DENVER – The push by many in Colorado to get Congress to permanently reauthorize the Land and Water Conservation Fund has reached a fever pitch 10 days before it is set to expire.
The U.S. House Committee on Natural Resources passed a compromise measure to renew the fund, which for more than 50 years has provided funding for outdoor recreation and conservation efforts across the country. Congress originally authorized the fund over two 25-year periods, then reauthorized it again in 2016 through September of this year.
Since the fund’s establishment in the mid-1960s, Colorado has received more than $265 million from it, which has been put toward an array of public land projects, the acquisition of some land for conservation purposes and the building and restoration of outdoor recreation facilities.
The fund receives its money through offshore drilling royalties, costs taxpayers nothing and mostly has bipartisan support in Congress. But some members have disagreed on how much funding it should receive every year and whether the fund should be permanently reauthorized or only reauthorized temporarily.
Some say that the fund is too often used by the federal government to acquire lands from private landowners, but proponents of the fund say that land needs to be conserved and protected, and outdoor-industry business owners say they couldn’t do without it.
“It’s so important to a business like ours because we bill ourselves as a product for the outdoor lifestyle,” said Patrick Webber, who along with his brother created Denver-based Fourpoints Energy Bar, which they market to outdoorsmen and women. “Without those public places to go play, without access to those protections that LWCF provides, there wouldn’t be much of a market for our product either.”
But other things, like the renovations at the Montbello Open Space Park, and popular attractions like the Evergreen Lake ice skating rink, Confluence Whitewater Park in Denver and Garden of the Gods in Colorado Springs, would not have happened without the fund.
“The Land and Water Conservation fund is one of the premier parks programs in the nation, and what it does is provide funding to a variety of different open spaces, from National Parks, to Civil War historic battlefields, to baseball diamonds, to local parks and playgrounds,” said Jessica Goad of Conservation Colorado, one of several groups in Colorado urging Congress to permanently reauthorize the fund.
Nearly all of Colorado’s congressional delegation has supported the permanent reauthorization. The bill that passed out of the Natural Resources Committee would do that, but doesn’t commit to fully funding the program. It would also commit about 40 percent of the fund’s money to grants for local municipalities, states and national parks in a compromise with those who think the government has bought too much land in recent years.
The fund can be allocated up to $900 million each year by Congress but rarely receives that much. About half that amount was allocated during the past fiscal year. But President Trump’s 2019 budget proposal has proposed slashing the funding to the program by about 90 percent.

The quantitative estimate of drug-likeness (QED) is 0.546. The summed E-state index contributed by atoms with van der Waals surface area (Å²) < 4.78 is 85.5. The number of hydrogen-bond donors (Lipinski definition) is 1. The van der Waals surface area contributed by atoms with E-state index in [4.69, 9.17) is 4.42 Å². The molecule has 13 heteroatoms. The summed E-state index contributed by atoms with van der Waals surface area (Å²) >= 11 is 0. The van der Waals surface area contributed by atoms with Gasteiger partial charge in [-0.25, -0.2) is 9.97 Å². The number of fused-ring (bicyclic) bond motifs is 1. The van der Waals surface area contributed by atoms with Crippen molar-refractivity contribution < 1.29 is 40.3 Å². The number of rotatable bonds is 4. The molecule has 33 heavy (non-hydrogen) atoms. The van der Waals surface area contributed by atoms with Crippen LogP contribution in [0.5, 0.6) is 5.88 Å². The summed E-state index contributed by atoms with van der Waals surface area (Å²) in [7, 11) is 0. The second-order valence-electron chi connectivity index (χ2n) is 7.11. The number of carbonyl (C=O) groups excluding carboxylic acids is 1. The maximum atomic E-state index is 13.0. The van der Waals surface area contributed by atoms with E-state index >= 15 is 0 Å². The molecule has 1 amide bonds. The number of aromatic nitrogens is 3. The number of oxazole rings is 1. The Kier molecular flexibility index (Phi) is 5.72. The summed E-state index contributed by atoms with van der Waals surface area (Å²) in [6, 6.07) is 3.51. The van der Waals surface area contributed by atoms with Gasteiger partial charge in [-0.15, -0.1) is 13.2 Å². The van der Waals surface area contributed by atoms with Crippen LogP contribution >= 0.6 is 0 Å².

In Colorado, Sens. Michael Bennet (D) and Cory Gardner (R) cosponsor a bill to permanently reauthorize the fund. Reps. Jared Polis (D), Ed Perlmutter (D), Diana DeGette (D), Mike Coffman (R) and Scott Tipton (R) are cosponsors of the bill approved by the committee. Rep. Doug Lamborn, who sits on the Natural Resources Committee, voted in favor of advancing the legislation, the Colorado Sun reported.
In a letter sent to House leadership in late August, Polis, Tipton, Perlmutter and DeGette urged the permanent reauthorization of the fund, saying that for Colorado, it is “a critical, impactful, and taxpayer friendly program.”
They argued that the fund is core to the outdoors economy in Colorado, to which they say 230,000 jobs and nearly $10 billion in wages is directly tied.
Rep. Ken Buck, R-Colo., has so far been the lone holdout on supporting the fund’s permanent reauthorization. In a statement Thursday, he pointed to the land management issue as his reasoning and saying more of a say should be put in the hands of local governments.
“I trust Coloradans to steward out state’s beautiful lands and natural resources,” Buck said in a statement. “Any reauthorization of the Land and Water Conservation fund should empower local landowners, county commissioners, and state officials to play a greater role in the process of managing our lands.”
The House measure has 235 cosponsors and the Senate measure has 13, including Bennet and Gardner, who are original cosponsors of the measure and have long pushed for its passage since it was introduced in April 2017.
A survey of business owners in Colorado, New Mexico, Nevada and Montana released this month showed 81 percent of respondents want the fund reauthorized, the Grand Junction Daily Sentinel reported. And on Thursday, a host of Colorado lawmakers sent a letter to Colorado’s congressional delegation urging them to try and get the funding passed in the next 10 days before the Sept. 30 expiration.
“We urge you to work diligently towards permanently reauthorizing this program with full and dedicated funding,” they wrote. “Doing so is in the best interest of all Coloradans and the future of Colorado.